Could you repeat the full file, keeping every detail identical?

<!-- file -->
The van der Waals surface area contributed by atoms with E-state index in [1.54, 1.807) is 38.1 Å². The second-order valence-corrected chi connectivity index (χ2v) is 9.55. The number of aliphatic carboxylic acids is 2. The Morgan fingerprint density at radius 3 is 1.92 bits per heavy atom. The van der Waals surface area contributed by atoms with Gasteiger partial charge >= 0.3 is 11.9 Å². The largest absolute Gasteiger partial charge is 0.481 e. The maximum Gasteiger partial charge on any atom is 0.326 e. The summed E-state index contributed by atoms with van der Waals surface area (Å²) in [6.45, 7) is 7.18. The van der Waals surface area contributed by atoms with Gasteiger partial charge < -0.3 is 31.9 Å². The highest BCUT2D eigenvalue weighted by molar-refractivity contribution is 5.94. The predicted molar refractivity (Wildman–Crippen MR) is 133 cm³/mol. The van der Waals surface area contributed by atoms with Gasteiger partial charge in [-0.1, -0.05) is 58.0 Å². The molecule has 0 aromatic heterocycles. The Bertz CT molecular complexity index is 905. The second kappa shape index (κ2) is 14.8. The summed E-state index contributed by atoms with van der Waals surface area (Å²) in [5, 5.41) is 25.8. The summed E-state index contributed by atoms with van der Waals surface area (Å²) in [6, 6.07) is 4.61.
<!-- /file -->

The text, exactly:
The van der Waals surface area contributed by atoms with E-state index in [1.54, 1.807) is 38.1 Å². The second-order valence-corrected chi connectivity index (χ2v) is 9.55. The number of aliphatic carboxylic acids is 2. The Morgan fingerprint density at radius 3 is 1.92 bits per heavy atom. The van der Waals surface area contributed by atoms with Gasteiger partial charge >= 0.3 is 11.9 Å². The largest absolute Gasteiger partial charge is 0.481 e. The maximum Gasteiger partial charge on any atom is 0.326 e. The summed E-state index contributed by atoms with van der Waals surface area (Å²) in [6.45, 7) is 7.18. The van der Waals surface area contributed by atoms with Gasteiger partial charge < -0.3 is 31.9 Å². The highest BCUT2D eigenvalue weighted by molar-refractivity contribution is 5.94. The predicted molar refractivity (Wildman–Crippen MR) is 133 cm³/mol. The van der Waals surface area contributed by atoms with Gasteiger partial charge in [-0.1, -0.05) is 58.0 Å². The molecule has 0 aromatic heterocycles. The Bertz CT molecular complexity index is 905. The second kappa shape index (κ2) is 14.8. The summed E-state index contributed by atoms with van der Waals surface area (Å²) in [5, 5.41) is 25.8. The summed E-state index contributed by atoms with van der Waals surface area (Å²) in [6, 6.07) is 4.61.